The New York Times recently published a report looking in to the winners of Google+ and surmised that in its current form Google+ does more to benefit Google than it does its actual users. Next to benefit the greatest are businesses with Google+ accounts, with both Starbucks and The Economist as two cited examples within the report.
As it stands, Google+ has not gained a great deal of traction in rivalling other social media platforms. Though this may arguably be because it needs more time to accrue more users and therefore more collective benefits, either way it’s not likely that those at Google HQ are losing any sleep just yet. According to The New York Times this is due simply to the reaps of rewards it gets from it anyway, primarily as an information farm which ultimately results in revenue.
Google+, for them, is a vehicle that brings all of their products together and stores the way it is used and interacted with under each individual’s profile, which gives them an incredible amount of profiling detail. Basically, this means that Google are able to extrapolate a profile of each of its Google+ users that tells them how they use all of the Google products – Search, Gmail, YouTube etc and not just how they use Google+. This information is worth plenty, as for Google their revenue comes from advertisers and advertisers prize information on who and how to target above all else. So the more that Google offer advertisers that, the better their balance sheet.
Not only that, Google can use this information for their own ends – to modify and improve their products accordingly. Understanding how people use Google will help them to make changes that will improve user experience. And this puts them ahead of their competition.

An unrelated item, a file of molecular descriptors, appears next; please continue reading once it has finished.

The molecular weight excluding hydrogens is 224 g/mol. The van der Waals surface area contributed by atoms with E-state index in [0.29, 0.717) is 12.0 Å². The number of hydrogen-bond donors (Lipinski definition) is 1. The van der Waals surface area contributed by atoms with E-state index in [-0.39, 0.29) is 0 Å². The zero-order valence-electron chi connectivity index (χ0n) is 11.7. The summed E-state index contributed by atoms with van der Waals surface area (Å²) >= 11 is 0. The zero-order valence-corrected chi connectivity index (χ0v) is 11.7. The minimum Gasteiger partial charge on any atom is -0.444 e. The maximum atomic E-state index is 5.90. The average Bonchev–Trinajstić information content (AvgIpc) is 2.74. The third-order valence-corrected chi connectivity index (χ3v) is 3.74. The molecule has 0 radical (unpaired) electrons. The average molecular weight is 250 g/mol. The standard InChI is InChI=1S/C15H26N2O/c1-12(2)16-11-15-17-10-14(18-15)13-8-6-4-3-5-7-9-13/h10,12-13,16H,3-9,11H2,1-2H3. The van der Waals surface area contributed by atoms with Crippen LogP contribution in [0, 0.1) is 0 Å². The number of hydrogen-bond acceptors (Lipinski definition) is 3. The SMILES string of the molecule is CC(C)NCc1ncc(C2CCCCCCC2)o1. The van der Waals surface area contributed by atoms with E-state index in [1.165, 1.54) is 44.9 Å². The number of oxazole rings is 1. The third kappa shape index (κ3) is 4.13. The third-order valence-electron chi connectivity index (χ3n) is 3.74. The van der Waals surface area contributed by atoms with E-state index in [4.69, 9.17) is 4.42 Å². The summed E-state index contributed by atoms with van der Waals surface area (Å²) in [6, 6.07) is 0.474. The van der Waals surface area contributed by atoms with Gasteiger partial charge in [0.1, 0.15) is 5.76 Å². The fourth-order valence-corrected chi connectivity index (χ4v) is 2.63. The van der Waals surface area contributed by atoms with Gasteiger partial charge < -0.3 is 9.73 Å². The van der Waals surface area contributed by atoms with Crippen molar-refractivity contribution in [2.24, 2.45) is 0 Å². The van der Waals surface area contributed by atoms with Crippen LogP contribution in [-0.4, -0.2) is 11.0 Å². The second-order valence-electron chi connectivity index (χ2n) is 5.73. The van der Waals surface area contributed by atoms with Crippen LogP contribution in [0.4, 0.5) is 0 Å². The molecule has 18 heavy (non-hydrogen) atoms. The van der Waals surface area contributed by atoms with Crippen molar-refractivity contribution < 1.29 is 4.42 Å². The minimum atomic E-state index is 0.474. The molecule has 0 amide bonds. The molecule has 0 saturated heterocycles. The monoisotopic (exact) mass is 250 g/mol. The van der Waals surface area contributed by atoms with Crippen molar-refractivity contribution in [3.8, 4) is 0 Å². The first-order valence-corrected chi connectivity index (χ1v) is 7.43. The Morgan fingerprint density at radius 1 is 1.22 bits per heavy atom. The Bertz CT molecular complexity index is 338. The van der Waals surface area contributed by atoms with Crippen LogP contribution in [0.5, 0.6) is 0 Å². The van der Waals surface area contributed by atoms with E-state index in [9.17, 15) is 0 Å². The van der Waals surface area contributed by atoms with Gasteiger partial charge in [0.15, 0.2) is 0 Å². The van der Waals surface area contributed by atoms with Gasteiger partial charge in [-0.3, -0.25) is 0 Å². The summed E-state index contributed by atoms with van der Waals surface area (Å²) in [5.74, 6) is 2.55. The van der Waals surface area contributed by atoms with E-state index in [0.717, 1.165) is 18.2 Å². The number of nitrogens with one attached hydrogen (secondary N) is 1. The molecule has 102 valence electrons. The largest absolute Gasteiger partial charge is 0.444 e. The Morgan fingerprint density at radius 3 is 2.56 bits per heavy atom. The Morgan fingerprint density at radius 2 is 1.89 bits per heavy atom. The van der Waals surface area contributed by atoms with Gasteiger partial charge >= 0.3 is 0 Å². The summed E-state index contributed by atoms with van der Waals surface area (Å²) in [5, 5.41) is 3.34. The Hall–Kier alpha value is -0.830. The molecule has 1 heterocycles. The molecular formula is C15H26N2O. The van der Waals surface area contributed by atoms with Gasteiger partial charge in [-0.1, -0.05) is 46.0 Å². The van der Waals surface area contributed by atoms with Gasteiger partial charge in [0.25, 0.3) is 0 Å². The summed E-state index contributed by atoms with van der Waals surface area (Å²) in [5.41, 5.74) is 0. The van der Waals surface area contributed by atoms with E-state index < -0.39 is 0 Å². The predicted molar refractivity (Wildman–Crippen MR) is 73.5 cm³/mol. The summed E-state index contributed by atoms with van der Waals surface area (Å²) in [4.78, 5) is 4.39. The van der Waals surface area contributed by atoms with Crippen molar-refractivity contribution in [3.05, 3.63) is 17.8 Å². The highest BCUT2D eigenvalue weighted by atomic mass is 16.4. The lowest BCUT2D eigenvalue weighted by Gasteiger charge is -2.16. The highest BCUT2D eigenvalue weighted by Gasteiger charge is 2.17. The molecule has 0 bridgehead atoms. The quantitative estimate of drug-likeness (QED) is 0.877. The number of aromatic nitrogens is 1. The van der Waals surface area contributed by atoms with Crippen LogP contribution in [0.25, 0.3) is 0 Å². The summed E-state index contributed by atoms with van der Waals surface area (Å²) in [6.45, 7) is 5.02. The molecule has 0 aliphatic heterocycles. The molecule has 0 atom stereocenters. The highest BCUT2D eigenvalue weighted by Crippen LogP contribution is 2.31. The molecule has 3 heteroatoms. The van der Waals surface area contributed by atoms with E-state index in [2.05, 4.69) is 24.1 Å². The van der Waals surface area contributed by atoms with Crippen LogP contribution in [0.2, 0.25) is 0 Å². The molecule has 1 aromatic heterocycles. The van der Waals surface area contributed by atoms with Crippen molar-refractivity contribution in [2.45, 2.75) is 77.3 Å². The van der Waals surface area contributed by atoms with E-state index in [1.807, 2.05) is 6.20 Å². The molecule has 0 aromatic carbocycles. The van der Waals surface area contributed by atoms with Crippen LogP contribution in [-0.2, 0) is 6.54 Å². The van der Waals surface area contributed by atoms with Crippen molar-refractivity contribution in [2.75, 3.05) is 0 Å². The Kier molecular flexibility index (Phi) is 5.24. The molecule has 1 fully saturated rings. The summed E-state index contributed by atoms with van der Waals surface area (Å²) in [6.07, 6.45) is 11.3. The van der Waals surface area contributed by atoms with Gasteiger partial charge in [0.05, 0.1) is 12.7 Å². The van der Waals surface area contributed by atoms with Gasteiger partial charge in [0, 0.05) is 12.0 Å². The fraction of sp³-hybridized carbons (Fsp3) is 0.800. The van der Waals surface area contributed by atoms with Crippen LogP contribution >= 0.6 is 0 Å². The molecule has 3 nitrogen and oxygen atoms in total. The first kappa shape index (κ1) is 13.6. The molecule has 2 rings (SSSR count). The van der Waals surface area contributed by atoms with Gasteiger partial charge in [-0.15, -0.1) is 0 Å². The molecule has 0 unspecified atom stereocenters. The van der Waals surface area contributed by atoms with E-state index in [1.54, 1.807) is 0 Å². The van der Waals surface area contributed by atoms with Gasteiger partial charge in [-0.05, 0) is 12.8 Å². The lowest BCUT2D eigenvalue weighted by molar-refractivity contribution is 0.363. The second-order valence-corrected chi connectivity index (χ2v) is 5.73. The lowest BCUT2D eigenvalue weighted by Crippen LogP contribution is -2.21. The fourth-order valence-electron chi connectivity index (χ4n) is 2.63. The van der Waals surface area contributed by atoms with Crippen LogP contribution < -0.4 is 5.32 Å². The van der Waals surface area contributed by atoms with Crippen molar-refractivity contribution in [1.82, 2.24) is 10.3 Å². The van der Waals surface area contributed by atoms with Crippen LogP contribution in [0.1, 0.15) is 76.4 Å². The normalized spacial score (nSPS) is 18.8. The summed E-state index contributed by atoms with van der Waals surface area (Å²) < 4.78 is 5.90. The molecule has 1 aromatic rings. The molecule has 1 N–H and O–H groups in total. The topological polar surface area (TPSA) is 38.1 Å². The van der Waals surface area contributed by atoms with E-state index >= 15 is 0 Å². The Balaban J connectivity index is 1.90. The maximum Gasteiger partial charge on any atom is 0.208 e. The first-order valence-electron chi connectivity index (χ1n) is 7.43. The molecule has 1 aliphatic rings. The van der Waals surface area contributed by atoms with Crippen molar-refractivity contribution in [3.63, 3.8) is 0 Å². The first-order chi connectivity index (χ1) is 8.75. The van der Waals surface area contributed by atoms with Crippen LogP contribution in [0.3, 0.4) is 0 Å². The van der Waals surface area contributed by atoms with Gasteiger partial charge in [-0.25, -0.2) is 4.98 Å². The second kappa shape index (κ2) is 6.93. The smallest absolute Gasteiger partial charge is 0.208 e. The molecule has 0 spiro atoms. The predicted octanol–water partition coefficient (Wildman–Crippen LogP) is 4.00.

It’s not just Google who benefit though, as businesses are becoming increasingly aware of the SEO benefits that signing up to Google+ provides. Both Starbucks and The Economist have publicly admitted this, with Starbucks showing up as having relatively minimal followers and activity on Google+, yet they remain active for the SEO advantages that it brings. Alex Wheeler, VP of Digitial Marketing for Starbucks said:
“When we think about posting on Google Plus, we think about how does it relate to our search efforts.”
Echoing that, Chandra Magee, Senior Director of Audience for The Economist, says:
“There is potential there to help us get in front of new audiences, but it also helps with our SEO strategy because our posts on Google Plus actually show up in our search engine results.”
Both are quite straightforward in admitting their belief in the SEO benefits, and when you consider the effect of a Google+ listing for a business then it’s easy to see why. When users search that company their key information, map and reviews comes back highlighted on the right-hand side of the search results page. They are also likely to come back higher in general searches. If a user searches for ‘restaurants in London’ then those with a Google+ will be returned at the top of the page in list format, complete with some key contact details, position on map and review rating – this all prior to the organic snippets that now come below.
Google are well aware of this tie-up and benefit to companies. They’re not charging them anything for this extra visibility – what they get from it is more business on board with Google+.